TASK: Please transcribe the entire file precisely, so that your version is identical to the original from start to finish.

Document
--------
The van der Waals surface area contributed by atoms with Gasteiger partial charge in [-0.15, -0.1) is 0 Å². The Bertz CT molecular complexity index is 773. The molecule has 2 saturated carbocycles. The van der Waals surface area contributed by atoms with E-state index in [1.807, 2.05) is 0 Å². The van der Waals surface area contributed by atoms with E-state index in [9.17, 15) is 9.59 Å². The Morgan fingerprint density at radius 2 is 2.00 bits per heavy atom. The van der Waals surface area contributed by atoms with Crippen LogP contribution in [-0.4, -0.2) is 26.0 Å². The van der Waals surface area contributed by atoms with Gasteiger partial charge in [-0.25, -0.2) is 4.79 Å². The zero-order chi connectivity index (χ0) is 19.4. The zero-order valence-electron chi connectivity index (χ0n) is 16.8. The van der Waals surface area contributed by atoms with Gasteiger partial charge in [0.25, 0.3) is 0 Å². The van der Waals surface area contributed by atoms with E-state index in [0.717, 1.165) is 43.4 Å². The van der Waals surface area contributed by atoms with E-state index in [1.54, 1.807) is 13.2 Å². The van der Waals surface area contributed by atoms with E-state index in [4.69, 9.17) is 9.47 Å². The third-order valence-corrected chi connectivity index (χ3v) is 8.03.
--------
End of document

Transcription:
The van der Waals surface area contributed by atoms with Gasteiger partial charge in [-0.15, -0.1) is 0 Å². The Bertz CT molecular complexity index is 773. The molecule has 2 saturated carbocycles. The van der Waals surface area contributed by atoms with E-state index in [1.807, 2.05) is 0 Å². The van der Waals surface area contributed by atoms with E-state index in [9.17, 15) is 9.59 Å². The Morgan fingerprint density at radius 2 is 2.00 bits per heavy atom. The van der Waals surface area contributed by atoms with Crippen LogP contribution in [-0.4, -0.2) is 26.0 Å². The van der Waals surface area contributed by atoms with Gasteiger partial charge in [-0.25, -0.2) is 4.79 Å². The zero-order chi connectivity index (χ0) is 19.4. The zero-order valence-electron chi connectivity index (χ0n) is 16.8. The van der Waals surface area contributed by atoms with Gasteiger partial charge in [0.25, 0.3) is 0 Å². The van der Waals surface area contributed by atoms with E-state index in [0.717, 1.165) is 43.4 Å². The van der Waals surface area contributed by atoms with E-state index in [1.54, 1.807) is 13.2 Å². The van der Waals surface area contributed by atoms with E-state index in [4.69, 9.17) is 9.47 Å². The third-order valence-corrected chi connectivity index (χ3v) is 8.03.